Manatees are famous for their faces, round friendly things they poke up from the water to snuffle at boaters and receive food, affection, or both. It’s this blindly trusting nature that has put the manatee in such danger, making them vulnerable to both intentional hunting and unintentional shredding by outboard boat motors. However, since they are so docile they are the perfect subjects for wildlife tours, many of which allow travellers to swim Crystal River right alongside the big, lazy herbivores. Crystal River Remarkable Manatee Tours donates a portion of all proceeds to manatee conservation, and the area as a whole has united to protect their affable mascot and preserve its slow-witted friendliness for many generations to come.
Mountain Gorillas – Uganda and Rwanda
Several African companies run tours into the hills and forests of central-north Africa, but many choose to ignore the laws and social imperatives surrounding the species they go to observe. African mountain gorillas, which are simultaneously enormous and relatively docile great apes, have been particularly devastated by the industry that was intended to protect them. Some, however, like Nomad African Adventure Tours, take care not to endanger travellers or wildlife as they bring enthusiasts on an array of treks to the secluded habitats of the great mountain apes. Their largest is a week-long adventure to make Dian Fossey jealous.
Rhinos On The Plains - Zimbabwe
Rhinos and rhino tourism are a near constant in Africa, but Zimbabwe has a particularly booming industry. There are several species of rhinoceros past or teetering on the brink of the endangered species list, though these living battle tanks need little in the way of spicing up to be interesting to travellers. Again, always be mindful of the tour operator you choose, as many do as much harm as good for the animals they track and display. The Zimbabwe Rhino and Elephant Conservation is always a safe bet, if not necessarily the cheapest, and has some well-known characters so safari leaders know which rhinos to approach with caution. These goliath beasts have been harried to the point of extinction, but they’re still happy to display their horns for anyone curious enough to look.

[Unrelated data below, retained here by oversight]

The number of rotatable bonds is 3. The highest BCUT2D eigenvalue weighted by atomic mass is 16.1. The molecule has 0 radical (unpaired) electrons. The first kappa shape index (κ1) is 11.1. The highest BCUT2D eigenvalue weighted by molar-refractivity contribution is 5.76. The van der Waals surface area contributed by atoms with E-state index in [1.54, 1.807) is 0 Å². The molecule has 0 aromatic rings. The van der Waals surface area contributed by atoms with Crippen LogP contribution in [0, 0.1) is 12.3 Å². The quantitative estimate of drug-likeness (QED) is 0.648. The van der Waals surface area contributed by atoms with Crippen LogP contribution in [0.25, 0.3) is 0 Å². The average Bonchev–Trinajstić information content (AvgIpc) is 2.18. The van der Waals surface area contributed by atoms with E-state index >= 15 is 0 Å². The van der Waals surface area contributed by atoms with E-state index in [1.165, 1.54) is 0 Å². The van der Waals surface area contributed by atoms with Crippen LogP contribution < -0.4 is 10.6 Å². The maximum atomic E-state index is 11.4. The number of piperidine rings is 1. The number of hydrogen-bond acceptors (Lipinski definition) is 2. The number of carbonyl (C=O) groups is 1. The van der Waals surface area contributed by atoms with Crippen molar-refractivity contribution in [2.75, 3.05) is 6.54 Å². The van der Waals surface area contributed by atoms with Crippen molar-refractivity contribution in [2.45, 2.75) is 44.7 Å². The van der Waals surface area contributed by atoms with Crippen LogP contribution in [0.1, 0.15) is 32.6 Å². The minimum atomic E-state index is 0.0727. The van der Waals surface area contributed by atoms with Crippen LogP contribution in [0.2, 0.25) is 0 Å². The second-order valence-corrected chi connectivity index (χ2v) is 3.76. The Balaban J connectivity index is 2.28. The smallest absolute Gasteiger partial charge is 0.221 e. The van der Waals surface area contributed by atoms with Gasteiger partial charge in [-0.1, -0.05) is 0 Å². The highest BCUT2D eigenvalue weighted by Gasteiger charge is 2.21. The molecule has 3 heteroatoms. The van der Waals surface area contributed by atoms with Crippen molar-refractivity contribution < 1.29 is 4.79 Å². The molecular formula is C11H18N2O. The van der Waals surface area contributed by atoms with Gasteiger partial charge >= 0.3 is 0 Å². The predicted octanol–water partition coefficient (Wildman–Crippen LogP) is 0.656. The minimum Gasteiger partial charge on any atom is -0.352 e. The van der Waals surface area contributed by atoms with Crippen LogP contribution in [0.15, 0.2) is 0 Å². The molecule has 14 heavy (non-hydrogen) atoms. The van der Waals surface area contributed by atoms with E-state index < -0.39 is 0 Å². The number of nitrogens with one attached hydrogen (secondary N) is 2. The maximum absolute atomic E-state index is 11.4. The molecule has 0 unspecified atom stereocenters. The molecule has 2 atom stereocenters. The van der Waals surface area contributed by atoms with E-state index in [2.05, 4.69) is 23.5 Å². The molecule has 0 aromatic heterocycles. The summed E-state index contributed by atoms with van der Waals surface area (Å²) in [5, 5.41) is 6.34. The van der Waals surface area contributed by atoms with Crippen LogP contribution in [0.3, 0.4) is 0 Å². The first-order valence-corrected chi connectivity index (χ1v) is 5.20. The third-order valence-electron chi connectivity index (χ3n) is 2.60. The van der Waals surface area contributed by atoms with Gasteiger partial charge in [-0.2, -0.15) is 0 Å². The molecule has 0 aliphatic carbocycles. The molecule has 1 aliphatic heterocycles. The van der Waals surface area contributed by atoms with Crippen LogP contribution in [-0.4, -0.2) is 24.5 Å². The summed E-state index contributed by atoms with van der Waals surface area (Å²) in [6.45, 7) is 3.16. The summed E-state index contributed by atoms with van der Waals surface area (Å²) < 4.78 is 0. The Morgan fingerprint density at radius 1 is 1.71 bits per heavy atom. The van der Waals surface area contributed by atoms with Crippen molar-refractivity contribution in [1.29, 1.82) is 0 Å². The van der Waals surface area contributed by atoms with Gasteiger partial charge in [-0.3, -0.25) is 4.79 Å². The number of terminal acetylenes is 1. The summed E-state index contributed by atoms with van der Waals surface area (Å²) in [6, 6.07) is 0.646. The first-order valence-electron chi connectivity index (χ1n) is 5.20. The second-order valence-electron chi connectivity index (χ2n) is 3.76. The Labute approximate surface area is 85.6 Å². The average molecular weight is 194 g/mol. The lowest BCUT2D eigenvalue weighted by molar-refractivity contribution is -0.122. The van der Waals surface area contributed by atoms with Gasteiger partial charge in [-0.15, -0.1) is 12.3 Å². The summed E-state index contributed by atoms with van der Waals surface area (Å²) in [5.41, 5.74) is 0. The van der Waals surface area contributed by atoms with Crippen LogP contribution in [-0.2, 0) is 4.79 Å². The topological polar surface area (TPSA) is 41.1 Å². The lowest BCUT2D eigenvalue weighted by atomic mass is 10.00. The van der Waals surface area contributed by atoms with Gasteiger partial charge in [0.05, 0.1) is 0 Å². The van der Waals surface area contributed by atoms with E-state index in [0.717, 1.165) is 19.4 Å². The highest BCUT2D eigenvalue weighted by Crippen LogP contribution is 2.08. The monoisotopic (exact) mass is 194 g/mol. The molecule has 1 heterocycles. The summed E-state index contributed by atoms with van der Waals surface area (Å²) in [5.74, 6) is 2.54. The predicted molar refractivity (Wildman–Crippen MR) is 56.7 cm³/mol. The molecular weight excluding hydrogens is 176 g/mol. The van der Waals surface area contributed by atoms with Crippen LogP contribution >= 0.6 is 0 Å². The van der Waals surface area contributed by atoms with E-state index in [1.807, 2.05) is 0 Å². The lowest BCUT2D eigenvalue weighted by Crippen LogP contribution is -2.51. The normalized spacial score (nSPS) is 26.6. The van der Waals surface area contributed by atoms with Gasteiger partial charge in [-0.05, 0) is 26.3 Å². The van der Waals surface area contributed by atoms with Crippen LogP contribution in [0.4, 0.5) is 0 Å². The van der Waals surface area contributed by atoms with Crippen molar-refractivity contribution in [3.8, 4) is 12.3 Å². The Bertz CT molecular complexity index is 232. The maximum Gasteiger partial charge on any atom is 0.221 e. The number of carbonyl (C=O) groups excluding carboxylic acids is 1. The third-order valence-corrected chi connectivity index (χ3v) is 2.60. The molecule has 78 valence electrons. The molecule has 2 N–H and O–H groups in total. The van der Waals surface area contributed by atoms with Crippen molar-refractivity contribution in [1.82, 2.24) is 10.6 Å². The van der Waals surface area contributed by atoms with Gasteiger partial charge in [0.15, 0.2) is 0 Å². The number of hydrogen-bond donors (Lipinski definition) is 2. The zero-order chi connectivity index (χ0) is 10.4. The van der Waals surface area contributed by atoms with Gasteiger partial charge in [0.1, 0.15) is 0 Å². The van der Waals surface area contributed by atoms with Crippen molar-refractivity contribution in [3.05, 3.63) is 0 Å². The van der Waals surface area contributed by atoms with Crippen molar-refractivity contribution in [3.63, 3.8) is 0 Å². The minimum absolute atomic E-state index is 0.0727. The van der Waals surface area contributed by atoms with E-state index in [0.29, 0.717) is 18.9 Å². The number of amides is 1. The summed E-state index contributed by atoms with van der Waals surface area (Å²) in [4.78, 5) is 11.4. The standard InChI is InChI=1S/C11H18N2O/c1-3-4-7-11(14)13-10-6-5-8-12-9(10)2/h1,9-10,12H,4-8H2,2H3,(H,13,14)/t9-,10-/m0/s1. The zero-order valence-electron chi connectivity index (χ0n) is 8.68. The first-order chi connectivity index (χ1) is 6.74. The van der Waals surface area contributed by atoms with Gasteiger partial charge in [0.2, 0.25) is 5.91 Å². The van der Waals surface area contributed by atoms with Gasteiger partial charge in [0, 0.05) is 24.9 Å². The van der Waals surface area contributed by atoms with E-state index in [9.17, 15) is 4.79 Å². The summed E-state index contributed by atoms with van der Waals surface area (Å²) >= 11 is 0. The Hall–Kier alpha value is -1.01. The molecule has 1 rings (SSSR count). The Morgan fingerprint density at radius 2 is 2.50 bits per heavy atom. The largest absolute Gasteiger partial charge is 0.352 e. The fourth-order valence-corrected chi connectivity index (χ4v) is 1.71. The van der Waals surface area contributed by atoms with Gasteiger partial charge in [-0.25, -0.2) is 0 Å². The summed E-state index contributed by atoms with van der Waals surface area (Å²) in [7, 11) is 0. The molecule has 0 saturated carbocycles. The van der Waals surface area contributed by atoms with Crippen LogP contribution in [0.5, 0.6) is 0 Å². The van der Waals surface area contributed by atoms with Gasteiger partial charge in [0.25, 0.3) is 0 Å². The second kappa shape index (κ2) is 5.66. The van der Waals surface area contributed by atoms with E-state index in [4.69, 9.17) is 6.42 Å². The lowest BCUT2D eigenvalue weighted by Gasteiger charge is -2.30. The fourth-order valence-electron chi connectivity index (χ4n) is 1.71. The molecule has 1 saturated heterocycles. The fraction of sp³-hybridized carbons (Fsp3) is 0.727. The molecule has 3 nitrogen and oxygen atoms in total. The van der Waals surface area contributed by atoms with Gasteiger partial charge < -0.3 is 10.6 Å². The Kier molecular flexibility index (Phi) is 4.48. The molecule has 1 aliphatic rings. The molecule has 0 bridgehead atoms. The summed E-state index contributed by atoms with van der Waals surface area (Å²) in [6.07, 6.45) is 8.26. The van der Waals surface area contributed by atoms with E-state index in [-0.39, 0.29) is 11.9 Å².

Cumbungi Sanctuary - Australia
Cumbungi is home to numerous species, many of them under threat, but its greatest claim to fame comes not from its fluffy canine predators or bouncing kangaroos, but from the humble platypus. The duck-billed platypus, so enigmatic that for decades biologists could not decide if it was a reptile or a mammal, is now only viewable in a handful of locations around the world. Cumbungi Sanctuary runs tours specifically to seek out the furry little friend, one of nature’s truest oddities, with a focus on photography. Their mission is not just to display the platypus, but to bring its plight to the attention of the world.
Florida Panther National Wildlife Refuge - Florida
Florida’s Panthers are in trouble. Not only has the NHL team made playoff failure an annual tradition, but the animal for which they are named is slaughtered by foreigners with almost the same regularity. The Florida Panther National Wildlife Refuge may not be able to help the skaters survive the decade, but it’s doing all it can for the animals. Tours groups are the only way for civilians to enter most of this animal sanctuary, and each is led by an expert in the plight of Florida’s premiere feline predator. Though it is estimated that fewer than 100 panthers still roam the area, tour operators know just how and where to find them.
Polar Bear country - Canada
The hardest part about finding polar bears is that they refuse to settle down. Almost perfectly camouflaged against the snow, these nomadic beasts lope about the north of Canada and Alaska with not a care in the world – except for hunters and the ever-looming threat of melting Arctic ice. As their numbers have dwindled, the enigmatic polar bear, also the world’s most aggressive and dangerous bear, have become harder than ever to find. Experienced tour operators like Frontiers North specialize in finding the animals, and know how to display them without endangering either traveller or subject. The polar bear is wilderness incarnate, dangerous, totally unfettered, and badly in need of a reprieve from humans and habitat alike.